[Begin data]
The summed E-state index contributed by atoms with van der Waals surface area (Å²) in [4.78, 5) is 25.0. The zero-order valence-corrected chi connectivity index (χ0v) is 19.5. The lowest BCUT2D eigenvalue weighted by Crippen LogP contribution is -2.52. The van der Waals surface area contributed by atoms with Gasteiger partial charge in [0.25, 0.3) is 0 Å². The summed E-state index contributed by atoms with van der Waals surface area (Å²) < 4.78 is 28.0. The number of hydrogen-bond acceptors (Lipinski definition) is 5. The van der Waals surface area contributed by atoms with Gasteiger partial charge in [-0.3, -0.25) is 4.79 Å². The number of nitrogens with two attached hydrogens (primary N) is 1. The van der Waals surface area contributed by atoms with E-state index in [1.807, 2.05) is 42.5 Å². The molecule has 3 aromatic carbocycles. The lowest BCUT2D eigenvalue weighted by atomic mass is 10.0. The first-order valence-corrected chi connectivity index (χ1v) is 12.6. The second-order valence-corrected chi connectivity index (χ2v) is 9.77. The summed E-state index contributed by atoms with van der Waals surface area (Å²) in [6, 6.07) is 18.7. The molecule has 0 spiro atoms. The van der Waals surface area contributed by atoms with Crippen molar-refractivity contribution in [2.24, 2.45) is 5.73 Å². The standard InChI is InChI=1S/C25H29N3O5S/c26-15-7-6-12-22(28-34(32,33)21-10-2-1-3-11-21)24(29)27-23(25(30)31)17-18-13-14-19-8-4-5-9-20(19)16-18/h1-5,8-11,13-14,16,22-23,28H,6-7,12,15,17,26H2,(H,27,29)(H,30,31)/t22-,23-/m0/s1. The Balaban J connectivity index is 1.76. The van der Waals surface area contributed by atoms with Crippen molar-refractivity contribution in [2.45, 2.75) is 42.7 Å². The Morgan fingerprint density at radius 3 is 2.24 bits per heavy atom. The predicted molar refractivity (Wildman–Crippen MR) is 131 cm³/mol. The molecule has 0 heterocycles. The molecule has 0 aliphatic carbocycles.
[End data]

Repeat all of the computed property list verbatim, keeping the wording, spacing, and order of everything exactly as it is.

The summed E-state index contributed by atoms with van der Waals surface area (Å²) in [4.78, 5) is 25.0. The zero-order valence-corrected chi connectivity index (χ0v) is 19.5. The lowest BCUT2D eigenvalue weighted by Crippen LogP contribution is -2.52. The van der Waals surface area contributed by atoms with Gasteiger partial charge in [0.25, 0.3) is 0 Å². The summed E-state index contributed by atoms with van der Waals surface area (Å²) < 4.78 is 28.0. The number of hydrogen-bond acceptors (Lipinski definition) is 5. The van der Waals surface area contributed by atoms with Gasteiger partial charge in [-0.3, -0.25) is 4.79 Å². The number of nitrogens with two attached hydrogens (primary N) is 1. The van der Waals surface area contributed by atoms with E-state index in [1.807, 2.05) is 42.5 Å². The molecule has 3 aromatic carbocycles. The lowest BCUT2D eigenvalue weighted by atomic mass is 10.0. The first-order valence-corrected chi connectivity index (χ1v) is 12.6. The second-order valence-corrected chi connectivity index (χ2v) is 9.77. The summed E-state index contributed by atoms with van der Waals surface area (Å²) in [6, 6.07) is 18.7. The molecule has 0 spiro atoms. The van der Waals surface area contributed by atoms with Crippen molar-refractivity contribution in [2.24, 2.45) is 5.73 Å². The standard InChI is InChI=1S/C25H29N3O5S/c26-15-7-6-12-22(28-34(32,33)21-10-2-1-3-11-21)24(29)27-23(25(30)31)17-18-13-14-19-8-4-5-9-20(19)16-18/h1-5,8-11,13-14,16,22-23,28H,6-7,12,15,17,26H2,(H,27,29)(H,30,31)/t22-,23-/m0/s1. The Balaban J connectivity index is 1.76. The van der Waals surface area contributed by atoms with Crippen molar-refractivity contribution in [2.45, 2.75) is 42.7 Å². The Morgan fingerprint density at radius 3 is 2.24 bits per heavy atom. The predicted molar refractivity (Wildman–Crippen MR) is 131 cm³/mol. The molecule has 0 heterocycles. The molecule has 0 aliphatic carbocycles.